BRADLEY v. VOX MEDIA, INC.., No. 1:2017cv01791 - Document 29 (D.D.C. 2018)

Court Description: MEMORANDUM OPINION. Signed by Judge Rosemary M. Collyer on 9/4/2018. (DAS)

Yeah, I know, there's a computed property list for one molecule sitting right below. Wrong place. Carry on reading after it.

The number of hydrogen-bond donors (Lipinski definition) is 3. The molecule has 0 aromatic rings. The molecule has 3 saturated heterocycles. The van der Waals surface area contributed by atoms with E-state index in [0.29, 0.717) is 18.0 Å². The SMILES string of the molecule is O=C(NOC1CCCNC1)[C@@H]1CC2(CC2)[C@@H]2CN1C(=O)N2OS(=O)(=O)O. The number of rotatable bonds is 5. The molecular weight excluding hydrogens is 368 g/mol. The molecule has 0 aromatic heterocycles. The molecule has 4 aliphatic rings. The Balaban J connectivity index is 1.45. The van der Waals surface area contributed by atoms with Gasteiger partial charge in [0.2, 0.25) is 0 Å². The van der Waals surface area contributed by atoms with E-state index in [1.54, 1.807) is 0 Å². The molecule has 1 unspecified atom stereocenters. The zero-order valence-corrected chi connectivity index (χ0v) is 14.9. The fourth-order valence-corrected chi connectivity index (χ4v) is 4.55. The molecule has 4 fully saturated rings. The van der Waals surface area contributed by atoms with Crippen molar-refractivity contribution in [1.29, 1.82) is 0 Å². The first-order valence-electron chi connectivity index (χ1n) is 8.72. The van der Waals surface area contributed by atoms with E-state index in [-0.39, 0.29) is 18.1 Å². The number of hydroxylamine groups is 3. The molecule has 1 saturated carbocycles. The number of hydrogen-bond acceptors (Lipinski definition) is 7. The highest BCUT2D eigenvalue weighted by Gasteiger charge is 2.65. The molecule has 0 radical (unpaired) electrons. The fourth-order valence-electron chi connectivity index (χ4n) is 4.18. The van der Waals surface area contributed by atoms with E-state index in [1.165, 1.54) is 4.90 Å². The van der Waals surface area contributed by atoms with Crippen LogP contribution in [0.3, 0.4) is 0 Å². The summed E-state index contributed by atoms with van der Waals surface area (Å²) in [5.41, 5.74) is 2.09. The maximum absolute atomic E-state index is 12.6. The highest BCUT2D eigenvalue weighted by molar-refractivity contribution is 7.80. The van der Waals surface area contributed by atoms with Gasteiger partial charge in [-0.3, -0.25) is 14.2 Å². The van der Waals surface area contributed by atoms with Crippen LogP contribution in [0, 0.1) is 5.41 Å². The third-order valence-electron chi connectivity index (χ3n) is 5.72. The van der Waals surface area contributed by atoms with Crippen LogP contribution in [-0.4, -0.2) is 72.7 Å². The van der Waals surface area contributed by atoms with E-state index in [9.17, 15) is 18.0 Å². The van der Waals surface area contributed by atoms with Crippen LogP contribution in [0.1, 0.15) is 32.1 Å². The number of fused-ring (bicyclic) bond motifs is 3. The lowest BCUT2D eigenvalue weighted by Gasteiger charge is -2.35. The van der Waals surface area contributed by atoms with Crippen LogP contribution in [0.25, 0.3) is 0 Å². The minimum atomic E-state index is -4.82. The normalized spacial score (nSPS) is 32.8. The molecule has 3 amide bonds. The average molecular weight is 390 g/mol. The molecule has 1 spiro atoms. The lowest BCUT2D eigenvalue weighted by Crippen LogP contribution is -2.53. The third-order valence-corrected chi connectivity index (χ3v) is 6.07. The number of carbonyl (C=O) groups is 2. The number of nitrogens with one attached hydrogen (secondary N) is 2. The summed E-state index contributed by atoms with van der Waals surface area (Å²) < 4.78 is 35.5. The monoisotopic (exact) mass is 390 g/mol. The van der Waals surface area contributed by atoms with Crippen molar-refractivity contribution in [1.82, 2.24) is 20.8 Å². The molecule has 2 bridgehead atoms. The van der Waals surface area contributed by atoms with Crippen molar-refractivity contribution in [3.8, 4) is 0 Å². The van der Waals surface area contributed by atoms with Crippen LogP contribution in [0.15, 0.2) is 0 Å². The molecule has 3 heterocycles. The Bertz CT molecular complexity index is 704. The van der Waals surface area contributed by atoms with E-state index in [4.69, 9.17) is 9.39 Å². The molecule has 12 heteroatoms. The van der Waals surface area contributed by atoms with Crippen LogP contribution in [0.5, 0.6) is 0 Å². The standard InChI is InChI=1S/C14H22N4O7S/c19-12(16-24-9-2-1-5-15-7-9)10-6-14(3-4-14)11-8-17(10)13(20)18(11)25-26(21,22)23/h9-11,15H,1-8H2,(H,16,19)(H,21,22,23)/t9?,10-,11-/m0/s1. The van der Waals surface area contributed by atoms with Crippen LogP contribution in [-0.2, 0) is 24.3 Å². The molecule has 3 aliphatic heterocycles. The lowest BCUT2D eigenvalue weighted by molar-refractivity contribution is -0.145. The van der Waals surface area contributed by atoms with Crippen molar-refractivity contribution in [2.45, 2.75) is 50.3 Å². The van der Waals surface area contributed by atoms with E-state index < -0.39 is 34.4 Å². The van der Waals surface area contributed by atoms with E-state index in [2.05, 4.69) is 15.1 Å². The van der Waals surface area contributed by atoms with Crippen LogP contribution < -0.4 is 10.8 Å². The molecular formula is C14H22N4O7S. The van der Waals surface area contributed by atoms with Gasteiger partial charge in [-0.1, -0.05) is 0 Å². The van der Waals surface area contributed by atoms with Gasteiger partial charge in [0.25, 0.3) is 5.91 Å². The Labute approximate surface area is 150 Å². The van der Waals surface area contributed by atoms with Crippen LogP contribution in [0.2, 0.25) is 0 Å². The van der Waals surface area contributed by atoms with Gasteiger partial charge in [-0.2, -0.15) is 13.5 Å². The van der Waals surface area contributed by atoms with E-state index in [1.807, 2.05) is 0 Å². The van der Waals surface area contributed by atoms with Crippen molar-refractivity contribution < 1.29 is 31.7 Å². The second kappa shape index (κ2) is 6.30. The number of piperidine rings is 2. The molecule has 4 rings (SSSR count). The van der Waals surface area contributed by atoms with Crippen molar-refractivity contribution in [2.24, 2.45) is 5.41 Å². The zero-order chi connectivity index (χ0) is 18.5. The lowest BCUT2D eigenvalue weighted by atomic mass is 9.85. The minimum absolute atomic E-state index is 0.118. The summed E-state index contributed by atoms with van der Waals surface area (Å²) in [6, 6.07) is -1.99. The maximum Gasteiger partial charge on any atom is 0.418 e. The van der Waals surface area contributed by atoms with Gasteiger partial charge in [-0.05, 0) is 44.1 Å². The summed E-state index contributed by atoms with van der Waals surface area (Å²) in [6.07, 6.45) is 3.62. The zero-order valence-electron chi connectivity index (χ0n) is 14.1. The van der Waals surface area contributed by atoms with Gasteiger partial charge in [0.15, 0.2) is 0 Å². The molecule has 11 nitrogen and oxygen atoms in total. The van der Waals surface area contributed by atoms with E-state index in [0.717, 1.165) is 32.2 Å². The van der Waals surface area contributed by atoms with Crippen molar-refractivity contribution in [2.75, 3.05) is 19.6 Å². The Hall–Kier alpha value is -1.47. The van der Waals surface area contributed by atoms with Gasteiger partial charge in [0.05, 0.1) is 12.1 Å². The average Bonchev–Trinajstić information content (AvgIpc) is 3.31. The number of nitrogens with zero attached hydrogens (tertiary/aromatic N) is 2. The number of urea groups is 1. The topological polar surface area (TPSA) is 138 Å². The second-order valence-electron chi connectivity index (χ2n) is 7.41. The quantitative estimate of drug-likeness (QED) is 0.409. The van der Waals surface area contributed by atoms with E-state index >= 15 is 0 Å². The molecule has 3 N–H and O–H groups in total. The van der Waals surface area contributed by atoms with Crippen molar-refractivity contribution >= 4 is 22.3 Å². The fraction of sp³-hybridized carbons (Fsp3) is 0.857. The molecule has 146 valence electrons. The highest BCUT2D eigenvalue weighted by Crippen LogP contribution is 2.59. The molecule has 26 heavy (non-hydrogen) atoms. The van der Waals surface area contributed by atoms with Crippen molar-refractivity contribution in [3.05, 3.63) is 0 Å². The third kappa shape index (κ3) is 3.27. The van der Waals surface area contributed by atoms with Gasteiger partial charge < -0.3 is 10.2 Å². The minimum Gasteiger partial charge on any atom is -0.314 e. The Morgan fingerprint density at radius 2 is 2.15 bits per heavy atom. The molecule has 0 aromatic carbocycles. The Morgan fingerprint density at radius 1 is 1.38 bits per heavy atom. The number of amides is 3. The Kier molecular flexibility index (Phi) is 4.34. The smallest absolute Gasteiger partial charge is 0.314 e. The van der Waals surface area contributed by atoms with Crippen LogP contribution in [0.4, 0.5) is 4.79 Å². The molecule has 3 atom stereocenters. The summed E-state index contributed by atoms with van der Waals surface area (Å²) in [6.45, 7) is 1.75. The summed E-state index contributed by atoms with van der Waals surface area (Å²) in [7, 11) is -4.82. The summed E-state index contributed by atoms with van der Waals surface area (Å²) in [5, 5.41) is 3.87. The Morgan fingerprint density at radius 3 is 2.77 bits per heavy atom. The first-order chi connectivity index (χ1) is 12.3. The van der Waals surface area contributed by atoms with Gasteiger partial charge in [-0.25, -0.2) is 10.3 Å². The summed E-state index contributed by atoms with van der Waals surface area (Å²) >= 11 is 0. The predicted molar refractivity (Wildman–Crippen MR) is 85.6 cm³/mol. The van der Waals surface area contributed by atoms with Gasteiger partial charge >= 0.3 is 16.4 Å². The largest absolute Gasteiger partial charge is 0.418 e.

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BRADLEY v. VOX MEDIA, INC.. Doc. 29 UNITED STATES DISTRICT COURT FOR THE DISTRICT OF COLUMBIA __________________________________ ) CHERYL C. BRADLEY, et al., ) ) Plaintiffs, ) ) v. ) Civil Action No. 17-1791 (RMC) ) VOX MEDIA, INC. d/b/a SB NATION, ) ) Defendant. ) _________________________________ ) MEMORANDUM OPINION How much employer control is required for an independent contractor to be considered an employee under the Fair Labor Standards Act of 1938 (FLSA), 29 U.S.C. § 201 et seq.? That is the question raised by a purported class of employees who provide blogging and supervision services to Vox Media, Inc. (Vox) on its various sports blogs. Before the Court may address that question, Vox moves for partial dismissal to limit Plaintiffs’ claims to the two-year, rather than three-year, statute of limitations provided by the FLSA. Vox argues that Plaintiffs have failed to allege adequately its violation was willful, as required to fall under the three-year statute of limitations. The Court finds Plaintiffs’ allegations sufficient to allege a plausible claim for relief and will deny the motion. I. BACKGROUND Vox is a media corporation that maintains and operates approximately 319 sports websites through its business division, SB Nation. First Amended Collective Action Complaint (Am. Compl.) [Dkt. 16] ¶ 11. Each website is maintained by a Site Manager, who is in turn supervised by a League Manager. Id. ¶ 17. Vox manages its Site Managers through Blogger Agreements and direct supervision by League Managers. Id. ¶¶ 13, 70-73. Each Blogger 1 Agreement outlines when and how often Site Managers must create new content, specifies that Vox maintains the authority to edit or remove such content, and includes a non-compete clause. Id. ¶¶ 53-59. When a position becomes available, Vox posts a short description to its website that includes a list of requirements and responsibilities, as well as details on how to apply. Id. ¶ 50. It advertises for all its paid positions in the same manner. Id. Plaintiff Cheryl Bradley was a Site Manager for Vox’s website, Mile High Hockey, from June 2013 until February 2015. Id. ¶ 14. Her relationship with Vox was governed by a Blogger Agreement that she signed on June 1, 2013. Id. ¶ 13; see also Ex. 1, Am. Compl., Bradley Blogger Agreement [Dkt. 16-2]. Ms. Bradley was interviewed, and later managed, by League Manager Travis Hughes. Am. Compl. ¶ 44. She was required to watch games featuring the Colorado Avalanche, a professional ice hockey team, and then to publish five to six articles per week, manage other writers, edit and approve articles by those writers, monitor search engine optimization, manage Mile High Hockey’s comments section and social media accounts, and live-Tweet games and practices. Id. ¶¶ 16, 18-19. Ms. Bradley was paid $125 per month. Id. ¶ 20. She regularly worked 30-40 hours per week, and up to 50 hours per week during peak times or when she was understaffed. Id. ¶¶ 20-21. In late 2013, Ms. Bradley complained to her League Manager that her wages were inadequate and was told that wages were dependent on team site traffic. Id. ¶ 106. Even though she increased Mile High Hockey’s site traffic, her pay never increased. Id. Ms. Bradley was fired in February 2015. Id. ¶¶ 45-46. Plaintiff John Wakefield was a Site Manager for Vox’s website, Through it All Together, from December 2015 until May 2017. Id. ¶ 23. Mr. Wakefield applied for the position on December 10, 2015 and was hired by Soccer League Manager Jeremiah Oshan. Id. ¶ 47. His relationship with Vox was governed by a Blogger Agreement that he signed on 2 January 1, 2016. Id. ¶ 22; see also Ex. 2, Am. Compl., Wakefield Blogger Agreement [Dkt. 163]. He was required to watch or listen to games featuring the Leeds United Football Club, an English professional soccer team, and publish one to three articles per week, manage other writers, edit and approve articles, monitor search engine optimization, and manage Through It All Together’s comments section and Twitter account. Am. Compl. ¶¶ 27-29. Mr. Wakefield was initially paid $50 per month; his pay was later increased to $75 per month. Id. ¶ 30. He regularly worked 30-40 hours per week, and up to 60 hours per week during peak times. Id. ¶¶ 30-31. Plaintiff Maija Varda is currently the Site Manager for Vox’s website, Twinkie Town. Id. ¶ 33. Ms. Varda applied for the position of Site Manager in April 2016 after seeing a job posting and was interviewed and hired by Major League Baseball League Manager Justin Bopp. Id. ¶ 49. Her relationship with Vox is governed by a Blogger agreement that she signed on May 1, 2016. Id. ¶ 32; see also Ex. 3, Am. Compl., Varda Blogger Agreement [Dkt. 16-4]. She is required to write daily interest articles about the Minnesota Twins, a professional baseball team, report breaking news, recruit and manage staff writers, and manage Twinkie Town’s social media accounts. Am. Compl. ¶¶ 35-38. She is paid $400 per month. Id. ¶ 40. She regularly works 30 to 40 hours per week, and up to 50 hours per week during peak times or when she is understaffed. Id. ¶¶ 40-41. On September 1, 2017, Ms. Bradley filed a Collective Action Complaint against Vox, alleging a violation of the minimum wage and overtime requirements of the FLSA. Collective Action Compl. [Dkt. 1]. An Amended Complaint adding Mr. Wakefield and Ms. Varda as named plaintiffs was filed October 23, 2017. See Am. Compl. Vox moved for partial dismissal of any claims outside the standard two-year statute of limitations on November 6, 2017 3 and at the same time moved for the Court to take judicial notice of four exhibits attached to the partial motion to dismiss. Plaintiffs opposed and Vox replied. Both motions are ripe for review.1 The Court has jurisdiction under 29 U.S.C. § 216(b) of the FLSA and 28 U.S.C. § 1331. See 29 U.S.C. § 216(b) (“An action to recover the liability prescribed in the preceding sentences may be maintained against any employer (including a public agency) in any Federal or State court of competent jurisdiction by any one or more employees for and in behalf of himself or themselves and other employees similarly situated.”); 28 U.S.C. § 1331 (“The district courts shall have original jurisdiction of all civil actions arising under the Constitution, laws, or treaties of the United States.”). Venue is proper in the United States District Court for the District of Columbia because Defendant Vox Media, Inc. is headquartered in the District and the events giving rise to Plaintiffs’ claims also occurred in the District. See 28 U.S.C. § 1391(b)(1), (2). II. LEGAL STANDARD A. Judicial Notice In ruling on a 12(b)(6) motion to dismiss, a court may consider the facts alleged in the complaint, documents attached to the complaint as exhibits or incorporated by reference, and matters about which the court may take judicial notice. See Abhe v. Svoboda, Inc. v. Chao, 508 F.3d 1052, 1059 (D.C. Cir. 2007). The court has the discretion to take judicial notice of “historical, political, or statistical facts, or any other facts that are verifiable with certainty.” 1 See Def. Vox. Media, Inc.’s Partial Mot. to Dismiss Pls.’ First Am. Compl. (Mot. to Dismiss) [Dkt. 21]; Def. Vox Media, Inc.’s Mot. for Judicial Notice [Dkt. 22]; Mem. of Law in Opp’n to Def.’s Mot. to Dismiss Pls.’ First Am. Compl. [Dkt. 24]; Pls.’ Mem. of Law in Opp’n to Def.’s Mot. for Judicial Notice [Dkt. 25]; Reply Mem. of Law in Supp. of Def. Vox Media, Inc.’s Partial Mot. to Dismiss Pls.’ First Am. Compl. [Dkt. 26]; Reply in Supp. of Def. Vox Media, Inc.’s Mot. for Judicial Review (Notice Reply) [Dkt. 27]. 4 Mintz v. FDIC, 729 F. Supp. 2d 276, 278 n.2 (D.D.C. 2010). The Federal Rules of Evidence require that the court only judicially notice a fact when it is “not subject to reasonable dispute because it: (1) is generally known within the trial court’s territorial jurisdiction; or (2) can be accurately and readily determined from sources whose accuracy cannot reasonably be questioned.” Fed. R. Evid. 201(c)(2). The facts to be noticed must also be relevant. Whiting v. AARP, 637 F.3d 355, 430 (D.C. Cir. 2011) (declining to take judicial notice of facts that are “irrelevant to disposition of the motion to dismiss, which turns on the adequacy of the wellpleaded factual allegations in the complaint”). B. Motion to Dismiss for Failure to State a Claim A motion to dismiss for failure to state a claim pursuant to Federal Rule of Civil Procedure 12(b)(6) challenges the adequacy of a complaint on its face. Fed. R. Civ. P. 12(b)(6). A complaint must be sufficient “to give a defendant fair notice of what the . . . claim is and the grounds upon which it rests.” Bell Atl. Corp. v. Twombly, 550 U.S. 544, 555 (2007) (internal citations omitted). Although a complaint does not need detailed factual allegations, a plaintiff s obligation to provide the grounds of his entitlement to relief “requires more than labels and conclusions, and a formulaic recitation of the elements of a cause of action will not do.” Id. To survive a motion to dismiss, a complaint must contain sufficient factual matter, accepted as true, to state a claim for relief that is “plausible on its face.” Id. at 570. A court must treat the complaint’s factual allegations as true, “even if doubtful in fact.” Id. at 555. But a court need not accept as true legal conclusions set forth in a complaint. Ashcroft v. Iqbal, 556 U.S. 662, 678 (2009). 5 III. ANALYSIS A. Judicial Notice Vox asks the Court to take judicial notice of Exhibits 2-5 to their Motion to Dismiss. Exhibits 2-4 are screenshots from Mses. Bradley and Varda’s and opt-in Plaintiff Jacob Pavorsky’s LinkedIn profiles, respectively. See Exs. 2-4, Mot. to Dismiss [Dkts. 21-3, 21-4, 215]. Exhibit 5 is a screenshot of Ms. Bradley’s comments on the Mile High Hockey website. See Ex. 5, Mot. to Dismiss [Dkt. 21-6]. Vox argues that these exhibits are relevant to its defense that Vox did not willfully violate the FLSA because the exhibits show that Plaintiffs did not consider themselves to be employees. Vox adds that the exhibits are relevant to “one key factor of the independent contractor analysis (whether the alleged employee simultaneously worked for others).” Notice Reply at 2. Plaintiffs respond that the exhibits are irrelevant to ruling on the Vox motion to dismiss because they have no bearing on whether Plaintiffs have adequately alleged willfulness. In considering the motion to dismiss, the Court is concerned with whether these Plaintiffs have successfully stated “a claim to relief that is plausible on its face.” Iqbal, 556 U.S. at 678 (quoting Twombly, 550 U.S. at 555). It is premature to consider whether Plaintiffs subjectively believed they were employees of Vox. The Court also realizes that LinkedIn profiles generally consist of self-reported employment information. However, at this point in the litigation, the Court cannot find that the accuracy of the information contained in these screen shots can be “verifiable with certainty.” See Mintz, 729 F. Supp. 2d at 278 n.2 (taking notice of the relationship between two different third parties because it was a “highly relevant and easily verifiable fact”). The Court declines to take judicial notice of Exhibits 2-5. 6 B. Motion to Dismiss Vox moves to dismiss all of Ms. Bradley’s claims and all claims of the other Plaintiffs and putative class members that are more than two years old. Vox argues that the Plaintiffs’ claims are limited by the traditional two-year FLSA statute of limitations and not the three-year FLSA limitations period for willful violations because Plaintiffs have not adequately pleaded a willful violation by Vox. Plaintiffs argue that they have adequately alleged a willful violation because they allege that senior executives at Vox were formerly senior executives at America Online, Inc. (AOL) when a similar lawsuit was pending against AOL and that Vox received multiple complaints from employees regarding their inadequate wages but did nothing. The FLSA states that a cause of action “may be commenced within two years after the cause of action accrued, and every such action shall be forever barred unless commenced within two years after the cause of action accrued, except that a cause of action arising out of a willful violation may be commenced within three years after the cause of action accrued.” 29 U.S.C. § 255(a). A violation is willful if “the employer either knew or showed reckless disregard for the matter of whether its conduct was prohibited by the statute.” McLaughlin v. Richland Shoe Co., 486 U.S. 128, 133 (1988) (citing Trans World Airlines, Inc. v. Thurston, 469 U.S. 111, 128 (1985)). The Amended Complaint focuses on three executives at Vox Media to support its allegation of willfulness: James Bankoff, Chief Executive Officer; Marty Moe, President; and Lauren Fisher, General Counsel and Chief Legal Officer. Am. Compl. ¶¶ 82, 84, 87. The Amended Complaint alleges that these three executives were involved in the decision to classify Plaintiffs as independent contractors and not pay them as the FLSA requires employees to be paid. Id. ¶ 105. It is alleged that each executive was previously employed by AOL: Mr. 7 Bankoff from 2002 to 2011; Mr. Moe from 2001 to 2010; and Ms. Fisher from 2001 to 2007. Id. ¶¶ 83, 85, 88. Further, it is alleged that AOL was defending against a class action lawsuit at that time, as well as an investigation by the Department of Labor (DOL) concerning its failure to pay AOL “Community Leaders” as employees. Id. ¶¶ 89-99; see also Hallissey v. America Online, Inc., No. 99-3785, 2008 WL 465112 (S.D.N.Y. Feb. 19, 2008) (conditionally certifying class). Plaintiffs further allege that “[d]uring their tenure at AOL, Bankoff, Moe and Fisher were well aware of the Hallissey case and the USDOL investigation.” Am. Compl. ¶ 99. Finally, Plaintiffs allege that Ms. Bradley “complained to her League Manager Travis Hughes that she was paid inadequate wages” and “[u]pon information and belief, Vox received complaints from other Site Managers concerning Vox’s pay practices.” Id. ¶¶ 106-07. Plaintiffs argue the combination of prior knowledge of the AOL litigation and complaints from employees of inadequate wages is sufficient to support their allegation that Vox “knew it was illegal to classify the FLSA Class Members as independent contractors and fail to ensure they were paid at least the minimum wage and overtime required by law.” Id. ¶ 108. Other judges in this district have considered the adequacy of allegations of willfulness under the FLSA. See Galloway v. Chugach Gov’t Servs., Inc., 199 F. Supp. 3d 145, 151-53 (D.D.C. 2016); Wilson v. Hunam Inn, Inc., 126 F. Supp. 3d 1, 6-8 (D.D.C. 2015). Galloway found a complaint adequate to allege willfulness because it alleged that: (1) the employer was aware of its obligation to pay overtime to its employees and refused to do so; (2) employees were frequently forced to work through their meal breaks; (3) employees were not allowed to leave their work stations at the end of their shifts; (4) employees were not permitted to record extra time worked during meals or after their shifts; and (5) the payroll system would not accept entries that resulted in an employee working over 40 hours a week. 199 F. Supp. 3d at 8 151-53. Galloway focused on the state of mind pleading standard in Rule 9 and noted that “malice, intent, knowledge, and other conditions of a person’s mind may be alleged generally.” Id. at 152 (quoting Fed. R. Civ. P. 9(b)). Taking the complaint allegations in the light most favorable to the plaintiffs, Galloway concluded that the factual allegations were sufficient to allege willfulness under the FLSA. Id. at 153. The Wilson court similarly denied a defendant’s motion to dismiss an allegation of willfulness. 126 F. Supp. 3d at 6-8. Wilson noted that courts disfavor a determination of willfulness on a motion to dismiss. See id. at 7 (citing Hunter v. Sprint Corp., 453 F. Supp. 2d 44, 54 (D.D.C. 2006) (“[A] determination about the applicable statute of limitations cannot precede a determination that the employer is, in fact, liable.”); Acosta Colon v. Wyeth Pharm. Co., 363 F. Supp. 2d 24, 29 (D.P.R. 2005)). The Wilson plaintiff alleged that the defendant willfully developed an elaborate tipping scheme to take advantage of the “tipped employee” exemption under the FLSA. See id. The court found “it plausible on the facts alleged that [plaintiff] will be able to demonstrate a willful FLSA violation” and that “[d]iscovery on these allegations will inform the determination of whether or not these violations were willful.” Id. at 7-8. The allegations of willfulness in this case are not as concrete or specific as those in Galloway or Wilson; however, they are sufficient to raise a plausible right to relief under the three-year statute of limitations.2 In evaluating a motion to dismiss, the Court must accept all 2 After discovery, it is possible to decide an FLSA case on summary judgment, but the inquiry is so fact-intensive one is necessarily wary about so ruling on a motion to dismiss. See, e.g., Ayala v. Tito Contractors, Inc., 82 F. Supp. 3d 279, 286 (D.D.C. 2015) (finding that “[k]nowing that the FLSA applies and ‘simply deciding not to comply’ . . . is an example of a willful violation”) (quoting Wyland v. District of Columbia Gov’t, 728 F. Supp. 35, 37 (D.D.C. 1990)); Gonda v. Donahoe, 79 F. Supp. 3d 284, 306-07 (D.D.C. 2015) (finding on summary judgment that 9 well-pleaded facts in the Amended Complaint as true. After discovery, Vox may move for summary judgment on the issue of willfulness if the record supports it. For now, the Plaintiffs may attempt to discover evidence to support their allegations. IV. CONCLUSION For the foregoing reasons, the Court will deny Vox Media’s Motion to Dismiss, Dkt. 21, and Motion to Take Judicial Notice, Dkt. 22. A memorializing Order accompanies this Memorandum Opinion. Date: September 4, 2018 _________________________ ROSEMARY M. COLLYER United States District Judge evidence of misclassified positions not held by plaintiff was insufficient to show defendant willfully misclassified plaintiff’s position); Levering v. District of Columbia, 869 F. Supp. 24, 30 (D.D.C. 1994) (finding on summary judgment that evidence employer paid employees for more hours in prior years insufficient to show willfulness because of alternative explanations); Harris v. District of Columbia, 749 F. Supp. 301, 304 (D.D.C. 1990) (finding willfulness on summary judgment because the District was aware of overtime requirements due to substantially similar litigation with others and a letter from a plaintiff). Cf. Escamilla v. Nuyen, 227 F. Supp. 3d 37, 53 (D.D.C. 2017) (finding willfulness after a bench trial when defendant failed to consult with legal counsel or FLSA before setting wages). 10